Adoption Law in Eugene, Oregon ::: Timothy F. Brewer, P.C. - Adoption, Surrogacy Attorney
Helping Create Families through Adoption, Donation, and Surrogacy
Welcome to our mediation pages
If you are reading this, chances are you are involved in or anticipating a dispute or are trying to negotiate a difficult issue and are wondering whether and how mediation can help you. By considering mediation, you already have taken a positive step towards resolving your dispute or issue through a structured process that is generally quicker, less expensive, and more satisfying to participants than arguments or court proceedings. By some estimates, as many as 75% of mediated cases reach resolution. We are committed to helping participants resolve their disputes and negotiate issues in a safe, confidential and mutually satisfying manner. To learn more about mediation and our mediation services, please continue reading.
"Mediation" means different things to different mediators. We practice a form of mediation that is interest-based, facilitative, and respectful of all participants' needs and interests. We believe in mediation as a forward-looking, non-judgmental process that allows participants to retain their values and principles, preserve important relationships, and make their own decisions.
Generally, we mediate with all parties present, occasionally using individual caucuses. Most mediations are conducted by a single mediator. In some situations, however, two mediators can be helpful to create a balanced and safe environment for all participants.
We adhere to the Core Standards of Mediation Practice promulgated by the Oregon Mediation Association. Following is our statement of mediation principles:
- Mediation works best when the mediator facilitates rather than evaluates. The mediator should at all times remain neutral, and should not assess, judge, or evaluate the partiesí positions, interests, or statements.
- Mediation works best when the partiesí underlying interests and needs are addressed. Mediation is not a negotiation and compromise of positions or interests.
- Mediation works best when it is entirely consensual, both with regard to the details of the mediation process itself and with regard to the outcome. Mediation participants are never required to accept a resolution that they canít live with.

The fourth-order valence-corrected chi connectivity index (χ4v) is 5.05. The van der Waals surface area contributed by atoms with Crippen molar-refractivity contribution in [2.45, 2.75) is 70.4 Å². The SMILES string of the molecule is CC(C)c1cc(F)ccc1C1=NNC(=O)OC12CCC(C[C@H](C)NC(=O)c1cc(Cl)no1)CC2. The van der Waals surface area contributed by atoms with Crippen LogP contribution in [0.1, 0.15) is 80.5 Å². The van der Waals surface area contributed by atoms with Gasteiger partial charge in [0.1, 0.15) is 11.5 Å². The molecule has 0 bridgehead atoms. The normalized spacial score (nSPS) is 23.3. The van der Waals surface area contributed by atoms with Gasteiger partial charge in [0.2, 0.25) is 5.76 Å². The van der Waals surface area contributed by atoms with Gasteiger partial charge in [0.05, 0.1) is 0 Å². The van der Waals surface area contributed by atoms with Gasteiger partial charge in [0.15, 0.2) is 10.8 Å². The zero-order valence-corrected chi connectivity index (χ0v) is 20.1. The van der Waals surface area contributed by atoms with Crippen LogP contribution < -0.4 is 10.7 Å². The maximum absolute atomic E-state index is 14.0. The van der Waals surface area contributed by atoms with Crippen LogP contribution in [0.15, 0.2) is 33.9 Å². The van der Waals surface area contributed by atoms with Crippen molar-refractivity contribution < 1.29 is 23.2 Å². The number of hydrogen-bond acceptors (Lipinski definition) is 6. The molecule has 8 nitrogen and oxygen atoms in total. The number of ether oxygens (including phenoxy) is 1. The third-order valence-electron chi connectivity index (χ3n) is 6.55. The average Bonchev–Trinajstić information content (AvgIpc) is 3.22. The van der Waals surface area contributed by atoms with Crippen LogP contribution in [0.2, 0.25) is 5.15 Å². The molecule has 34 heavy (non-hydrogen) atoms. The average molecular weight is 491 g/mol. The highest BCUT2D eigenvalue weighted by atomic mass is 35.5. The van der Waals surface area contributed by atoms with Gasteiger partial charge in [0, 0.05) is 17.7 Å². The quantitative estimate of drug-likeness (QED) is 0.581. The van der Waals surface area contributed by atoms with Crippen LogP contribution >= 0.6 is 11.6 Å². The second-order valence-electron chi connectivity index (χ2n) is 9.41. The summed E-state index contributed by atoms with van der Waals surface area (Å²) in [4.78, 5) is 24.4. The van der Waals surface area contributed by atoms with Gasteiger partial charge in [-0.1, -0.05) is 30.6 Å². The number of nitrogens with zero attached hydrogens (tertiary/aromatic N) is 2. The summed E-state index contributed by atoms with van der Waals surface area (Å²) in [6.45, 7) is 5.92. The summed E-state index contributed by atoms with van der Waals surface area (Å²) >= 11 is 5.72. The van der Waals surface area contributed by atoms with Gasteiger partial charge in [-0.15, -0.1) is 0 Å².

- Mediation works best when it is not adversarial. Parties may have a
history of antagonism, bad feelings and disagreement, but, because mediation is not concerned with determining whoís right or wrong, competitive and win-lose approaches are not favored in mediation. Rather, the parties are encouraged and allowed to interact collaboratively.
- Mediation works best when it is future-oriented. Parties are encouraged to accept and understand the true nature of their present dispute, and to search for ways to resolve the dispute or to further their relationship, rather than to determine who did what to whom in the past.
- Mediation works best when all parties are equally empowered. Mediation respects the dignity, values and interests of all parties. The mediation process is designed to correct any imbalance in power, whether caused by economic, gender, cultural, racial, or professional differences.
- Mediation works best when the parties control the outcome. A good mediator can assist the parties to creatively seek a resolution tailored specifically for their situation. But the ultimate resolution will be one devised by and acceptable to all parties.
- Mediation works best when everyone involved commits to confidentiality. In order to encourage free and candid discussion, without fear of legal repercussions, participants in mediation are required to sign an agreement that all statements made during mediation are confidential.
- Mediation works best when all participants treat each other with respect and courtesy, and where everyone has the opportunity to be fully heard. It is the mediatorís job to maintain such an atmosphere.